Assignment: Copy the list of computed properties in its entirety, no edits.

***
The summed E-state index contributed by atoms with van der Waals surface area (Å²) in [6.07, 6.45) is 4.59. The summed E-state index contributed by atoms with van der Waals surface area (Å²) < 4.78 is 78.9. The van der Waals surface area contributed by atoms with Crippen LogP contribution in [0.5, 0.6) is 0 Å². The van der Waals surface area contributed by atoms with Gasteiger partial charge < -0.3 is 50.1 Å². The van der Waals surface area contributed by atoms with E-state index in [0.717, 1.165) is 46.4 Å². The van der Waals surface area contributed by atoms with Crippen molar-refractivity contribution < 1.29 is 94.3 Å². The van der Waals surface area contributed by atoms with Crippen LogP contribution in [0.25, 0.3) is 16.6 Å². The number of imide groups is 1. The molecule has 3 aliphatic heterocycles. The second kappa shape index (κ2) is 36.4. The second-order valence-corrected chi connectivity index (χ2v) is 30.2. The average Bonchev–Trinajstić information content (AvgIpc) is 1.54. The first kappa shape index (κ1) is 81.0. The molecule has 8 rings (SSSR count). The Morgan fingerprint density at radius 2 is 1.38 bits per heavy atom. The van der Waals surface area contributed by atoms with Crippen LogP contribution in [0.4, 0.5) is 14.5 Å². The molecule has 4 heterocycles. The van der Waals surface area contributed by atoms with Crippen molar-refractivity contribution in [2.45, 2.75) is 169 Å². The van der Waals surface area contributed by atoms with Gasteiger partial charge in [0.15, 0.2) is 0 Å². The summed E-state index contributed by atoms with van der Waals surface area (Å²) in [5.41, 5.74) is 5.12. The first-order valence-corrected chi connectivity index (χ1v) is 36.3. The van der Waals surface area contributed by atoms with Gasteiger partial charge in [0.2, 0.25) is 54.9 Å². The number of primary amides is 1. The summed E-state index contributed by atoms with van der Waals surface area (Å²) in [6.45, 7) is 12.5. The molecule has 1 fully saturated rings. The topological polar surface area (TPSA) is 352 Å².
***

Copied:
The summed E-state index contributed by atoms with van der Waals surface area (Å²) in [6.07, 6.45) is 4.59. The summed E-state index contributed by atoms with van der Waals surface area (Å²) < 4.78 is 78.9. The van der Waals surface area contributed by atoms with Crippen LogP contribution in [0.5, 0.6) is 0 Å². The van der Waals surface area contributed by atoms with Gasteiger partial charge < -0.3 is 50.1 Å². The van der Waals surface area contributed by atoms with E-state index in [0.717, 1.165) is 46.4 Å². The van der Waals surface area contributed by atoms with Crippen molar-refractivity contribution < 1.29 is 94.3 Å². The van der Waals surface area contributed by atoms with Crippen LogP contribution in [0.25, 0.3) is 16.6 Å². The number of imide groups is 1. The molecule has 3 aliphatic heterocycles. The second kappa shape index (κ2) is 36.4. The second-order valence-corrected chi connectivity index (χ2v) is 30.2. The average Bonchev–Trinajstić information content (AvgIpc) is 1.54. The first kappa shape index (κ1) is 81.0. The molecule has 8 rings (SSSR count). The Morgan fingerprint density at radius 2 is 1.38 bits per heavy atom. The van der Waals surface area contributed by atoms with Crippen LogP contribution in [0.4, 0.5) is 14.5 Å². The molecule has 4 heterocycles. The van der Waals surface area contributed by atoms with Crippen molar-refractivity contribution in [2.45, 2.75) is 169 Å². The van der Waals surface area contributed by atoms with Gasteiger partial charge in [0.15, 0.2) is 0 Å². The summed E-state index contributed by atoms with van der Waals surface area (Å²) in [5.41, 5.74) is 5.12. The first-order valence-corrected chi connectivity index (χ1v) is 36.3. The van der Waals surface area contributed by atoms with Gasteiger partial charge in [0.2, 0.25) is 54.9 Å². The number of primary amides is 1. The summed E-state index contributed by atoms with van der Waals surface area (Å²) in [6.45, 7) is 12.5. The molecule has 1 fully saturated rings. The topological polar surface area (TPSA) is 352 Å².